Feature · publishing

Path to Pub: Querying your Book


Path to Pub is an ongoing feature in WBP where we talk about each step to publication and beyond. From idea to drafting to book deal!

So this is the step where we have finished and completely polished our wonderful manuscript and we’re ready to send it out to agents for consideration. (Note: This is for people who are pursuing traditional querying, not self-pub or submitting to small presses that allow unsolicited submissions directly from writers).


The elements of a query letter are: Introduction including why you’re querying this agent (~50-100 words), summary of the book (200-300 words), bio including writing credits or experiences that make you specifically qualified to write this story (100-150 words).

We have yet to do our own post on this at WBP, but here are some great resources for writing your query letter.

The Parts of a Good Query

Writing a Query Letter

Query Shark

Query Tracker Success Stories

Writer’s Digest Successful Queries


The first thing to do is research agents. Recently there has been a lot of writer-world conversations about agents that have pulled the wool over the eyes of both writers and editors. And in a strange coincidence of timing we had just posted about Researching Agents with Subjective Information. But this is where I’ll just break down some of the more concrete sources for researching agents.

– Query Tracker (use the comments section for great advice for current/past clients)

– MSWL (Manuscript Wishlist)

–  #MSWL on Twitter

– Writer’s Digest

– Absolute Write Forums

– Publisher’s Marketplace (for sales numbers)


So this is where you decided how many queries you’ll send out at a time, who you’ll send each “batch” and what you’ll do in response to a rejection.

What I did was send to smaller batches (~5-10 agents per a batch). And after this first batch I waited to received back a few responses to see what the general reaction was to my query. (Now, the con to this would be if all 5-10 agents you query take a long time to reply. If that is the case you can consider just sending more queries to your second batch).

Then when I received enough responses to see if there was either general success (e.g. requests) or rejection, I made a decision if I wanted to revise my query letter or first pages based on the responses. Now, this was only if the responses seemed to not get the intention of my story. If it was just subjective rejections saying “it’s just not for me” then I went ahead and sent more queries out.

Once you get a feel for if your query/sample pages are getting the message of your story across, you can consider the practice of sending out a new query for every rejection that comes in. (I started doing this once I had about 20 queries out in the world. I wanted to keep the number of queries out around 20 so I knew I had a good number of hooks in the ocean).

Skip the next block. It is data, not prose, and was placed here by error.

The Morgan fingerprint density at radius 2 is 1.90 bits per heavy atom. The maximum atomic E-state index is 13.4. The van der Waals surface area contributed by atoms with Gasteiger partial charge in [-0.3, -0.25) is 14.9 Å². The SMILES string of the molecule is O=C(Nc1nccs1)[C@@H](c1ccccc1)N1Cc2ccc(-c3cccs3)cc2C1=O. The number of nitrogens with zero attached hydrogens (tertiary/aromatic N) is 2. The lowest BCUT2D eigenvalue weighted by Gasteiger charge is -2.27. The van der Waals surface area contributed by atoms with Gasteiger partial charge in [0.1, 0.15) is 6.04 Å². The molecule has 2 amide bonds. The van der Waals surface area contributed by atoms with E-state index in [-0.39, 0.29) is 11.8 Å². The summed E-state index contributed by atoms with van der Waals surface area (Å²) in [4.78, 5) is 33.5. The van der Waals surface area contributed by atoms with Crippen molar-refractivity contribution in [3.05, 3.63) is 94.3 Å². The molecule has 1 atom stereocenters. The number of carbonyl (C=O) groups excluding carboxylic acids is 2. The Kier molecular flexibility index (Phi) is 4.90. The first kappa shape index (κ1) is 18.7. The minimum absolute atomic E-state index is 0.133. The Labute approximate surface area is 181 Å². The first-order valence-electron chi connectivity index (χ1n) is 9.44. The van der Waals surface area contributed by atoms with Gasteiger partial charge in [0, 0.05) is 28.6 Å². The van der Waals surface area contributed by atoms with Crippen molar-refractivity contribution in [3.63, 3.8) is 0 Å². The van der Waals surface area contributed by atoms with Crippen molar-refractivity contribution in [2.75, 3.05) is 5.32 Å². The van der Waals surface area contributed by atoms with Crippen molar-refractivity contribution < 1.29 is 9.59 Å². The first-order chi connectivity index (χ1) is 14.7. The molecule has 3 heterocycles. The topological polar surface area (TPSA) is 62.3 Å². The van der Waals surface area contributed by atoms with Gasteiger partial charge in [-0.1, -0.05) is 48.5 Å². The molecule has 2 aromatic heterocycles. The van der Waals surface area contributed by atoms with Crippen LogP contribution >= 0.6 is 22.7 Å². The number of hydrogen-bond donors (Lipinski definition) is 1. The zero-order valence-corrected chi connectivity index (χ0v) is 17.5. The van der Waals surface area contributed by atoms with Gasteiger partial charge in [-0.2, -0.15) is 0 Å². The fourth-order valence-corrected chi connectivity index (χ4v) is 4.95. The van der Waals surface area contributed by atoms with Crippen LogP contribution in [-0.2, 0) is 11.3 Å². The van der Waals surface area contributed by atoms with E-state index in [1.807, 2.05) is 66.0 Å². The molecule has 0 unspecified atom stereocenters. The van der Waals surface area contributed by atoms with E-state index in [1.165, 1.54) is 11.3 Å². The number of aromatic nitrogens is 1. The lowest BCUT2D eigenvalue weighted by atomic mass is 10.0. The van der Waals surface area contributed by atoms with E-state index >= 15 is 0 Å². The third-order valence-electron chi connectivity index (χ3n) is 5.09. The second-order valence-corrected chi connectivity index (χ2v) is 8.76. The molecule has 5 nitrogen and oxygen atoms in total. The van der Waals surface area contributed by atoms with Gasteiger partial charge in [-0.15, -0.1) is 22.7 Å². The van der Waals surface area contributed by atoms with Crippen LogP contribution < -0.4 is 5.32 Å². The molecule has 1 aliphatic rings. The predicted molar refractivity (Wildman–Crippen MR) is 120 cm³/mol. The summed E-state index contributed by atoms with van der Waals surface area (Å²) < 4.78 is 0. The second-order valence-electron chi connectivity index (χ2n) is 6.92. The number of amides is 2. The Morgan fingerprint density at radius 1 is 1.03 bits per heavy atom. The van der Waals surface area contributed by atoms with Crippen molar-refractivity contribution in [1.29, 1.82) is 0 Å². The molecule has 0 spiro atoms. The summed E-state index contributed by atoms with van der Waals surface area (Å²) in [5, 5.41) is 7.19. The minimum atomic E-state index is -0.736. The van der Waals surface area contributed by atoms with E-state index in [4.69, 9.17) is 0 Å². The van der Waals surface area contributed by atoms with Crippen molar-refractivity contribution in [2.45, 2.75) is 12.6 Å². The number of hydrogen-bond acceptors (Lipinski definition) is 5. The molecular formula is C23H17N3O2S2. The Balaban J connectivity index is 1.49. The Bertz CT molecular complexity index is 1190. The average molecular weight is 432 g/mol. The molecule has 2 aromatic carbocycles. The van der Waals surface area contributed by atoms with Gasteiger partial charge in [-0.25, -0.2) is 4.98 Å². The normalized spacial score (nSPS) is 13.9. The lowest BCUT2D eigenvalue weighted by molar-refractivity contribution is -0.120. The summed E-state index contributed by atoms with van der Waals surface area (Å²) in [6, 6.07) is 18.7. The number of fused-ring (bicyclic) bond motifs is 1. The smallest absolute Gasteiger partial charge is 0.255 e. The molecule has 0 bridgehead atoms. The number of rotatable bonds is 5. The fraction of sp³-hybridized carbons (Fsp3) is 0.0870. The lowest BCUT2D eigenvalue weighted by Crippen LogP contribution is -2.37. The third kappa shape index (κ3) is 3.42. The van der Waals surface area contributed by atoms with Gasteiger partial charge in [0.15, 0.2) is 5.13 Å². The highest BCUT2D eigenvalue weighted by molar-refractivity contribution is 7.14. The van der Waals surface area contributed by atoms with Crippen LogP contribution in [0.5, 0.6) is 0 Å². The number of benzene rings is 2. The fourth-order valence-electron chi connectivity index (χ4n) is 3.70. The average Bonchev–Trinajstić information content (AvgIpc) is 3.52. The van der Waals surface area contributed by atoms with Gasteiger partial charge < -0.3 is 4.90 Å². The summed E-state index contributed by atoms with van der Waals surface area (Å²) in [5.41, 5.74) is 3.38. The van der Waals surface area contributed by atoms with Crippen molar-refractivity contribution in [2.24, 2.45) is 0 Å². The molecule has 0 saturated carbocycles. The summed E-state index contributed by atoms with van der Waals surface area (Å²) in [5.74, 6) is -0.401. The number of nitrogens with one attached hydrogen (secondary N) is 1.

This is a step that I hate including but it’s very important in a Querying post and I don’t often see people talking about it. This is a very subjective step for sure. And it’s really based on your own personal feelings about the project. There is always an argument for powering through. But I will also say gaining a gauge of your limits as a writer is an important skill to develop since querying is where you’re thrown into the trenches (for the first time). Numbers-wise, I’ve heard people who have queried over 100+ agents before throwing in the towel. I personally queried around 50 before I gave up on my first querying attempt. The reason why the number fluctuates is because each story is different and a writer has their own personal limits. Knowing the industry is a good way of knowing how your query might fare (e.g. perhaps your story is very niche), then you are prepared going into the querying. But if you truly believe that your story has a place in the publishing world, then you can decide you’ll power through the hard times, too. The important thing I heard about people who put out more than 100 queries was this wasn’t the only MS they were laying their hopes on. Even while they sent more queries they were writing a new manuscript with the hope that if this one didn’t get them to that next step, they had another manuscript that they could query soon.

I’ll also add that knowing you’re sending the query only to agents you’d love to be represented by is important. Do not just send to someone because you saw their name on a list. You have to research research research! And if you don’t have any more verified agents to send your query to then perhaps that’s a sign to take a break on this manuscript (for now).


I wrote another post about step-by-step querying process (with more nitty gritty details) and in that post I included the step to celebrate yourself. If you sent out a query and you did your due diligence then you deserve to celebrate your accomplishment! This is a big moment and you did something amazing by writing a whole book and putting it out into the world!


Do you have any advice for other writers in the query trenches?

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